Should trade restriction be use to enforce human rights?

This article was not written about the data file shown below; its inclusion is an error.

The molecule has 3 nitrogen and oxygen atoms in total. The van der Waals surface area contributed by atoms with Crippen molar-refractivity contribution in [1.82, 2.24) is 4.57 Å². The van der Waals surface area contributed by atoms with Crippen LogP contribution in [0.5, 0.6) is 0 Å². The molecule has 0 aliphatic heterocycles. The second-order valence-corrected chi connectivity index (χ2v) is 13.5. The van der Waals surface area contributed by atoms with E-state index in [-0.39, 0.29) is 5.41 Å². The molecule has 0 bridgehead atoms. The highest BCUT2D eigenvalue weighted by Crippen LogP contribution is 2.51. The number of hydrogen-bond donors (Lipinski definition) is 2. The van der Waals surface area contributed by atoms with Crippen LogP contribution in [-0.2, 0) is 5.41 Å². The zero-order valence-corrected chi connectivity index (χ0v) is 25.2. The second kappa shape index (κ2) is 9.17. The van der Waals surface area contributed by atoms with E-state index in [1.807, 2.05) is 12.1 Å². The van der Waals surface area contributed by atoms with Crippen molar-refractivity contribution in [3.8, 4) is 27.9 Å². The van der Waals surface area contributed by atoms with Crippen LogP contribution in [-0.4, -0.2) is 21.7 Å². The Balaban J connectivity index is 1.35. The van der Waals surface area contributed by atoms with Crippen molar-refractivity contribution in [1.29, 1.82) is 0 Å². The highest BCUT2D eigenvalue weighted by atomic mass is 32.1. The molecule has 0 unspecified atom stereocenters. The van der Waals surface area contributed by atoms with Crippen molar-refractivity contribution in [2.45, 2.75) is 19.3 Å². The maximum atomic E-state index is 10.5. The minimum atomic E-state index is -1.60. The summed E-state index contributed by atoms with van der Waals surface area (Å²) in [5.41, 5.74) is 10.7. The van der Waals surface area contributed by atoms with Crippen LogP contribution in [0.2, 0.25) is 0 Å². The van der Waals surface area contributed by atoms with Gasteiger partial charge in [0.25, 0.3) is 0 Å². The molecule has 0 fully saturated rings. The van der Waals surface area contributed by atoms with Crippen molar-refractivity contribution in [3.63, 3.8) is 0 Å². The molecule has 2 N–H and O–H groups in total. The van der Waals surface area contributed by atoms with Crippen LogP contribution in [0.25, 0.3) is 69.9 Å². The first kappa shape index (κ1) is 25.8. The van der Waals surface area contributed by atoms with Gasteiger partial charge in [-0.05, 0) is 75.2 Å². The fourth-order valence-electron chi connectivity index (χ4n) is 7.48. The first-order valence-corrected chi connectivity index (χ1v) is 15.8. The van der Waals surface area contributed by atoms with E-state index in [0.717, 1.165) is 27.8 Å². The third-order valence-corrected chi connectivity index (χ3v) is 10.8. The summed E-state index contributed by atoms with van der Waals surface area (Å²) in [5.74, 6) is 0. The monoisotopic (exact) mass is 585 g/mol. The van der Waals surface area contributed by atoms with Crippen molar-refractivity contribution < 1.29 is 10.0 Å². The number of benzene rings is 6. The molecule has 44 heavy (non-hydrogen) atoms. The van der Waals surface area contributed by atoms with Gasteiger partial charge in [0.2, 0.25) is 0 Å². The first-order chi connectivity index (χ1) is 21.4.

The imposition of trade restrictive measures on countries adhering to the World Trade Organization (WTO) for the protection of human rights has been subject of debate in the international arena . The decisions of the WTO Dispute Settlement Body (DSU) have also contributed to clarifying this matter but in the same way provided experts with further opportunities for analyzing the provisions stated in the trade agreements. Opponents and proponents of the rulings have been providing arguments and counter-arguments as to why international trade rules should take into consideration human rights issues. In the chapter, “Economic Globalization and Social Rights: The Role of the International Labor Organization and the WTO,” the author Claudio Di Turi examined this question while looking into the main trade provisions that govern this matter. As such, in accordance with the provisions in particular the Most Favored Nation Clause, products from a foreign country must be treated in a similar manner as domestic ones. Moreover, the National Treatment Clause stipulates that like products originating from a third country must be governed with the same regulations that are applicable to similar products coming from different states. The questions that arise in this respect is whether there is a possibility to consider human rights trade restrictive measures as a valid reason for discriminating between domestic and foreign products or like products originating from different countries where the human rights criteria could be used to justify such discrimination.The rulings of the panels and AB in the two Tuna cases and in US – Import Prohibition of Certain Shrimp and Shrimp Products (Shrimp/Turtle I) indicate that there is no possibility of discrimination between the products on the basis of these provisions in case human rights issues are involved. Despite the fact that the measures adopted by the US in these cases had human rights concerns as a reason of discrimination, it was decided that these provisions could not be interpreted as such in a manner that would allow discrimination on the basis of human rights matters as the factors chosen to decide whether there was a discrimination between the different products did not take into account the human right record of the country on which the discriminative measures were supposed to apply. Yet, it is important to point out to the fact that scholars are currently debating the possibility of using certain provisions of Article XX of the General Agreement on Tariffs and Trade (GATT) in order to justify trade discrimination on the basis of human rights concerns. Is it possible to apply the provisions aiming at the protection of public morals, life, or health as a means of derogation through which trade restrictive measures reflecting human rights concerns could be introduced?